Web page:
One look at my IMDb credits and it's obvious that I've had a distinguished career in television.
There was the time that I wrestled Good Morning Houston host Jan Glenn on Channel 13 — and lost.
Another time, there was a murder in West University Place and neighbors were buying guns for protection. I wrote a column saying I don't need a gun. I keep a baseball bat by my bed. CNN came to my house and interviewed me. The reporter asked to see my bat. Okay, follow me upstairs. I showed him the bat, a 32-inch Sammy Sosa model. The reporter asked if I'd get in bed, under the covers, and pretend that I heard a burglar.
I said no.
When the Houston Post closed, I was interviewed by a couple of local TV station in the paper’s parking lot. Just let me put down this cardboard box with all my work memories. A reporter asked if I had a plan for the future. I said, put it this way: "Do you want fries with that?" That clip played around the country on the late, late, late news and CBS Radio stations.
I was interviewed for a Katie Couric special on the future of American cities.
The Astros broadcast team showed a replay of me tossing out the honorary first pitch of a game at Minute Maid Park. Let the record show that I threw a perfect strike right down the middle. Did the announcers mention that? No. All they could say was "Is he wearing a bowling shirt?" (I was.)
I think the best finest TV moment was in 2004, during Super Bowl week in Houston. ABC World News Tonight asked to interview me about Houston, and asked, "Where's a good place to do the interview? I said meet me on the corner of Sage and Richmond. I made sure to stand so the big Men's Club sign was over my shoulder. I am a supporter of the arts, particularly dance. Just as the interview started, a goon from the strip club came running out waving his arms, "get outta here!" So we did. Stupid, stupid Men's Club.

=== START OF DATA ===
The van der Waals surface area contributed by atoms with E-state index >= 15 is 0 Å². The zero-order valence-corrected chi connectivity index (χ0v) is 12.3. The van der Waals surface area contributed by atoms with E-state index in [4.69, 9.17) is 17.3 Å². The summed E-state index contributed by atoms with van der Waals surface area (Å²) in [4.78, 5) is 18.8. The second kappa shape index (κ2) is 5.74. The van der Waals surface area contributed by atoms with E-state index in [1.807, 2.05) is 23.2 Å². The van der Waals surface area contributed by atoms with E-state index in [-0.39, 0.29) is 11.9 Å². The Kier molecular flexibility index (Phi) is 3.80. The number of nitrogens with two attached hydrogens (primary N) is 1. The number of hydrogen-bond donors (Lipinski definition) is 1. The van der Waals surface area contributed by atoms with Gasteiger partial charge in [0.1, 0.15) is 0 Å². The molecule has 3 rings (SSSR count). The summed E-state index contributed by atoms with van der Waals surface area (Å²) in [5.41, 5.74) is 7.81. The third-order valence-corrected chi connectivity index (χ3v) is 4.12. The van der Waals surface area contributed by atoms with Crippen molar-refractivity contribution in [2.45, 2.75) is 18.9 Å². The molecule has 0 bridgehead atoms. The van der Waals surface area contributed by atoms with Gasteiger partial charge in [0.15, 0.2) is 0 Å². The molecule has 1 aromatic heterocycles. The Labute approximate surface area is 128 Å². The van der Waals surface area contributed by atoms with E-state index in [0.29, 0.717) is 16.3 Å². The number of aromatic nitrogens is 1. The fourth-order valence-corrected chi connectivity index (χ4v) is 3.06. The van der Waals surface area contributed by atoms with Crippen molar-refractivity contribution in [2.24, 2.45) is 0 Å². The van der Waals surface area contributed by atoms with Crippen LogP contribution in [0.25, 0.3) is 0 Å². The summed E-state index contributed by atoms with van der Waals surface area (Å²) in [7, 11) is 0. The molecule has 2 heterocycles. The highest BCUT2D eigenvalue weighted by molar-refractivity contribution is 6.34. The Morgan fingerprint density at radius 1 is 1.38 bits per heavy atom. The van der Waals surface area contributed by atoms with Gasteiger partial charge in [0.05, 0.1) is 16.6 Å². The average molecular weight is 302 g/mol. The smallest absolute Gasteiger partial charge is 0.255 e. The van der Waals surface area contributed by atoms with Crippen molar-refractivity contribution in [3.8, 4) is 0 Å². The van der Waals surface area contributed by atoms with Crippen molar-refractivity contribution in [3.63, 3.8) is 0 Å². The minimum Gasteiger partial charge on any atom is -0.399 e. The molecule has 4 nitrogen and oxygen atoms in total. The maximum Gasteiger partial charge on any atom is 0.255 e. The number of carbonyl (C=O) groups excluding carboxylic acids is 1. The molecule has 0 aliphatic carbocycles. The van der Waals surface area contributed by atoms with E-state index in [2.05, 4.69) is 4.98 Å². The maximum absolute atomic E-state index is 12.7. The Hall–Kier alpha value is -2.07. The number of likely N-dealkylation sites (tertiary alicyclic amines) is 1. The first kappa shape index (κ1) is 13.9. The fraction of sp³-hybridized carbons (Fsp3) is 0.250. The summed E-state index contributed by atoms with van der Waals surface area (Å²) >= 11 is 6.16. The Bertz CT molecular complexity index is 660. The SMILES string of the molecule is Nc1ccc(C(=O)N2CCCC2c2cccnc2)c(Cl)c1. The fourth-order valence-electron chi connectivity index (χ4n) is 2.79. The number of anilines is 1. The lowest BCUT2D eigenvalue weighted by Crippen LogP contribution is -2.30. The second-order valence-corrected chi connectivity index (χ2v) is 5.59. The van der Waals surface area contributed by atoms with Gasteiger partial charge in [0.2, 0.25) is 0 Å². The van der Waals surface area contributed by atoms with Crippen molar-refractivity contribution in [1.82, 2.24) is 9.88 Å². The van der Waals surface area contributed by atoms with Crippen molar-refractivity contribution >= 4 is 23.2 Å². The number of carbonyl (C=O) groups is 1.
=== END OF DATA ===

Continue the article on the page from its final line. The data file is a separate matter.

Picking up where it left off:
This week, though, will be my crowning achievement in television. A crew from a South Korean network is coming to Houston to interview me for a feature they’re doing on Lois Gibson, the famous forensic artist for the Houston Police Department. Her work in drawing sketches of crime suspects is legendary in law enforcement. Remember that drawing of the Unabomber in a hoodie and sunglasses? That was Gibson's work. She has been named the "Most Successful Forensic Artist" by Guinness World Records for helping identify 751 criminals.
One that got away: the maniac who ran me over and never even slowed down.
I was riding my bicycle around the block at my fall/winter home in West University Place when I heard a vehicle roar up the street behind me. I turned my head and got a glance at the driver’s face. The driver gunned the engine of his white van, smacked me dead on. It sounded like a bomb went off as I went flying into the air. I remember it vividly, like slow motion, going head over heel, landing in the gutter. This happened the middle of the day, in front of several neighbors on their front lawn. One, a firefighter, yelled to me, "Don't move!" Where was I going?
Paramedics scraped me off the pavement, strapped me on a gurney, eased me into an ambulance and took me to St. Luke’s Hospital. I was banged up pretty good. The weirdest thing happened a few days later. I was still woozy from painkillers. I stepped out of the shower, glanced in the mirror, and thought, “Did I just take a shower wearing jeans?” I didn’t. The bottom half of my body was completely bruised, black and blue.
About a week my accident (which clearly wasn’t an accident), a similar hit-and-run happened in the Med Center. Witnesses described the same type of vehicle as hit me. Only this time, the victim was killed. Suddenly it was a homicide case, and Lois Gibson came to my house so we could construct a police sketch of the suspect.
Here’s how she does it. Gibson brought several books, filled with photos of hundreds of men They looked like high school yearbooks … if everybody in your high school had a mug shot and prison record. I was looking at hardened convicts so the police could catch a murderer.
Facial feature by feature, I’d pick out a nose, hairline, eyes, eyebrows, lips, ears. During all this, Gibson was asking me questions about where I grew up, my dog’s name, just chitchat to relax me. She should have a talk show. About 30 minutes later, Gibson turned her sketch pad around and there he was — the guy who ran me over.
They never found the person who clobbered me in West U and later killed a doctor in the Med Center. Since then, wherever it’s possible, I ride my bike on the wrong side of the street, against traffic. I know this is against the law. But if someone is going to run me over, I want a good look at his face.
I see too many “ghost bicycles” commemorating bike riders killed in Houston.